I was listening to Anaïs Nin’s essential words uninterruptedly on Audible, while making a cup of coffee and tidying my place, when it hit me. The freedom now available to me, or should I say finally noticed by me?

The mobility, the lack of attachment to a room, a sofa, a bed or a chair. The no longer needed quiet corner, for Anaïs’ voice would muffle the external sounds. From now on, I could not only walk all around the house, but also leave it and take her with me. She would whisper her many adventures in my ears on my way to work, while I wait for the tube or travel somewhere nearby or far away. She would help me sleep by telling me a story or singing me a lullaby, when my arms are too tired to hold the heavy books I keep buying and for which I rarely have time.

It would take adapting and open-mindedness. It would mean leaving behind my conservative view about reading – one that always made me so proud, but that now, I finally understood, was based on ignorance and prejudice about new technologies for readers. Truth is that I, deeming myself a true book lover, held on for too long to the desire to turn and smell paper pages, and was blind to the most recent ways of getting to know new words and revisiting old ones.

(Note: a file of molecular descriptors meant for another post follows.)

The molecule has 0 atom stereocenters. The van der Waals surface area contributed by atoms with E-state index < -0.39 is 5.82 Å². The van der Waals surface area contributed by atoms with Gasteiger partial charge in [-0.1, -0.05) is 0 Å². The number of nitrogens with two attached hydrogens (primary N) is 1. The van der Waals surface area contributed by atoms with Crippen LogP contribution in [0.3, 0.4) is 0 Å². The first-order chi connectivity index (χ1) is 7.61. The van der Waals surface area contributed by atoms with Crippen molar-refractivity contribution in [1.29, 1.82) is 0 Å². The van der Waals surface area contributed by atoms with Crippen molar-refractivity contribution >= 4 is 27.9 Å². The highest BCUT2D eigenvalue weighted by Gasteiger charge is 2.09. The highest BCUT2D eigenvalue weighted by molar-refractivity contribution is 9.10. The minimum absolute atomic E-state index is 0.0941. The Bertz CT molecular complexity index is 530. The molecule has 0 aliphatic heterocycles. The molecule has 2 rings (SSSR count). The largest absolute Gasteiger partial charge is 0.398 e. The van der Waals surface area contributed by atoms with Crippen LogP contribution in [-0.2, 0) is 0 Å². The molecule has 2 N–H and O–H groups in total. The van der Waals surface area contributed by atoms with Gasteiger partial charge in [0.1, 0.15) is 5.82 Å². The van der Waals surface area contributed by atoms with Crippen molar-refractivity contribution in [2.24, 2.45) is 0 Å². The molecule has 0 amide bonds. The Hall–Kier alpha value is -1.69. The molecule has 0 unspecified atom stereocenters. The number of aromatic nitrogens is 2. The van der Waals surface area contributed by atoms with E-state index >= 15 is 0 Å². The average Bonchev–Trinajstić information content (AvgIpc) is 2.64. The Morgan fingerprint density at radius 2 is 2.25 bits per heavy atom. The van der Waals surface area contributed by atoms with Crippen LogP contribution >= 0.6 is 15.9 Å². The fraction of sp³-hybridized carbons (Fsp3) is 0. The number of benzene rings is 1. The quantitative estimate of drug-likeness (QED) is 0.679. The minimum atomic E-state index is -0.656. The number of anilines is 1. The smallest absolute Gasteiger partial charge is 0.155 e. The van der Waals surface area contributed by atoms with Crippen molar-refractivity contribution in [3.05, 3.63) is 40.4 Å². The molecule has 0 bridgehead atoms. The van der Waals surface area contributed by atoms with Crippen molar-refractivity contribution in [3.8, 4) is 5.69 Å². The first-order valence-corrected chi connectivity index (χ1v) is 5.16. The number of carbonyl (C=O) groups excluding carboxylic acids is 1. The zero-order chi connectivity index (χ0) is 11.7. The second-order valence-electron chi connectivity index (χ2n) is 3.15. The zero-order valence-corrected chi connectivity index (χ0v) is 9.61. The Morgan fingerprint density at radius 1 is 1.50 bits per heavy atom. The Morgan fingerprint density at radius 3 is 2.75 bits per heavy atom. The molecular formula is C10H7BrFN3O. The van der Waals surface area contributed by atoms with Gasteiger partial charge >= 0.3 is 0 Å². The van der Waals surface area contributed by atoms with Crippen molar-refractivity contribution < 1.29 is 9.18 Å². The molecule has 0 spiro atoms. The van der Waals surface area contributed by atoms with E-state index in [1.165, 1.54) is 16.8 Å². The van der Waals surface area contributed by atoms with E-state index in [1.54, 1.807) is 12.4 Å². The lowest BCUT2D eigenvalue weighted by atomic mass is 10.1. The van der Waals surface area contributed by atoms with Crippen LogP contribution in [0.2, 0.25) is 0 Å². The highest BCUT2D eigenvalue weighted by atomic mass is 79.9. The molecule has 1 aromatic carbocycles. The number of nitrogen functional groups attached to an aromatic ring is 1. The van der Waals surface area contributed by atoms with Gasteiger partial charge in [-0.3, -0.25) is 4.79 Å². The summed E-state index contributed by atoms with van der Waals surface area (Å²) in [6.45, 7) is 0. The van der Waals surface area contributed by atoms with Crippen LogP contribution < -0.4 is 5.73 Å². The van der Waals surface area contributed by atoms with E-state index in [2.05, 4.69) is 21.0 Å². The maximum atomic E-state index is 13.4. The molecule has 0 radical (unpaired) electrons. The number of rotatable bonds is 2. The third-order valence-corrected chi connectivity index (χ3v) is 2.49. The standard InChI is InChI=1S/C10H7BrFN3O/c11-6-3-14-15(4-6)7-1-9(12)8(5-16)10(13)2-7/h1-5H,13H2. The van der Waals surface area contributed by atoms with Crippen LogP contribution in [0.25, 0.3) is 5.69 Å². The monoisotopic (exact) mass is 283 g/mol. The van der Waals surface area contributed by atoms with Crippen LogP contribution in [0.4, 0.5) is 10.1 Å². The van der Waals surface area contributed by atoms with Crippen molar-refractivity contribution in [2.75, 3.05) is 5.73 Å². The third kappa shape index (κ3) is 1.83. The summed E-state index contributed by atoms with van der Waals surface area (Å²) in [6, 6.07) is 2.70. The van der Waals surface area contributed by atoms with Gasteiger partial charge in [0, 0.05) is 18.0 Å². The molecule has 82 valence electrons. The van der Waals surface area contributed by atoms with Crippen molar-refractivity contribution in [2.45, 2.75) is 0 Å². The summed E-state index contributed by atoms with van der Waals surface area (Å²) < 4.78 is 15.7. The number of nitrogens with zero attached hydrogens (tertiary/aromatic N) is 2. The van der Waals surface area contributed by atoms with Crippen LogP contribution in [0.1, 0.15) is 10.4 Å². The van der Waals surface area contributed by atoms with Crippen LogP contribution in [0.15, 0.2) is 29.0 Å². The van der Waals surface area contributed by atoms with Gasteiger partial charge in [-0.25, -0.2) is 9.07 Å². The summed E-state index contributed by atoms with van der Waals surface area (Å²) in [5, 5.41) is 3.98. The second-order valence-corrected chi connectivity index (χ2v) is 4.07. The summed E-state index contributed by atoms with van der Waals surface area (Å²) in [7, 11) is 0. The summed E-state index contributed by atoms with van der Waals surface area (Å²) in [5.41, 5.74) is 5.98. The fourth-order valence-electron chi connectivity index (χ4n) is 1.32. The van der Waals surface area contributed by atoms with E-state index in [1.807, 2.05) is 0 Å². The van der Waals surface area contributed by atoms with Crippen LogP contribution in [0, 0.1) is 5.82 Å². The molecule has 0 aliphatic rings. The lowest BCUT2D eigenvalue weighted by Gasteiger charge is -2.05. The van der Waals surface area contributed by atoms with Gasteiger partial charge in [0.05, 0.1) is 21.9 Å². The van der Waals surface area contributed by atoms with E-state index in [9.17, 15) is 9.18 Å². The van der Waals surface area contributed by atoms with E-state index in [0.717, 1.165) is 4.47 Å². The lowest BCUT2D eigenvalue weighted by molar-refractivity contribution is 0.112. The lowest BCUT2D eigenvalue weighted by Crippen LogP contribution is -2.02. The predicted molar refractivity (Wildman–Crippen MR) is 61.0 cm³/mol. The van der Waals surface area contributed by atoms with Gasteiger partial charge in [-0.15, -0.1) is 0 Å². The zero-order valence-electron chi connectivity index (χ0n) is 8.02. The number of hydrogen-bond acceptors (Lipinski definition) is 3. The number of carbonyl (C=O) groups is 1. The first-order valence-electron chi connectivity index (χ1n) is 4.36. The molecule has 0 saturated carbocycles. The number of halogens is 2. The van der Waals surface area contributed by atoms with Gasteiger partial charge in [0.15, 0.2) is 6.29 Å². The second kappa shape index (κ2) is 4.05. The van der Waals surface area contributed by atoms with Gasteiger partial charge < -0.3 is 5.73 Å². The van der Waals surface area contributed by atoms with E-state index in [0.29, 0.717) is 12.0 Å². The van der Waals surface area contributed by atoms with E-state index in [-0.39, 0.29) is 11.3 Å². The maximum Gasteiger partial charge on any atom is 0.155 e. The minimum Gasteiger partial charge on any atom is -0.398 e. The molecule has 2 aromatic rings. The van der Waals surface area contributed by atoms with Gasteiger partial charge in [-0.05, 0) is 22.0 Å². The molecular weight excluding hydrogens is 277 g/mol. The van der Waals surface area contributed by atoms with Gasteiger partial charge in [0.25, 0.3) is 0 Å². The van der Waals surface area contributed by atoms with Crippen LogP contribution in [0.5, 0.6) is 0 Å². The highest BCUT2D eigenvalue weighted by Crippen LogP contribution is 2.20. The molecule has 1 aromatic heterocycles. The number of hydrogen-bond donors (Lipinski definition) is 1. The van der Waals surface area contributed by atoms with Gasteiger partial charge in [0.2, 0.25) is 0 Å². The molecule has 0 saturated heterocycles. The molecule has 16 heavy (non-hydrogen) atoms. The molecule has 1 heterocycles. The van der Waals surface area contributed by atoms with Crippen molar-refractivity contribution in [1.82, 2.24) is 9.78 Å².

Reading books in digital format was the first step I took away from bulks of paper bound together, and The Diary of Anaïs Nin was the first thing I read on my Kindle – at the time, still quite cynical about how natural the reading experience would feel, until I finally surrendered.

So, in a way, it is no surprise – and serendipity comes to mind – that one year after getting acquainted with my electronic reading device, my first audiobook was also by Anaïs. She seems to take me further every time we meet. To guide me into the unknown. Her thirst for new ways of living, of loving, of being. My empty glass getting fuller the more I get to know her, no matter the path through which her words reach me.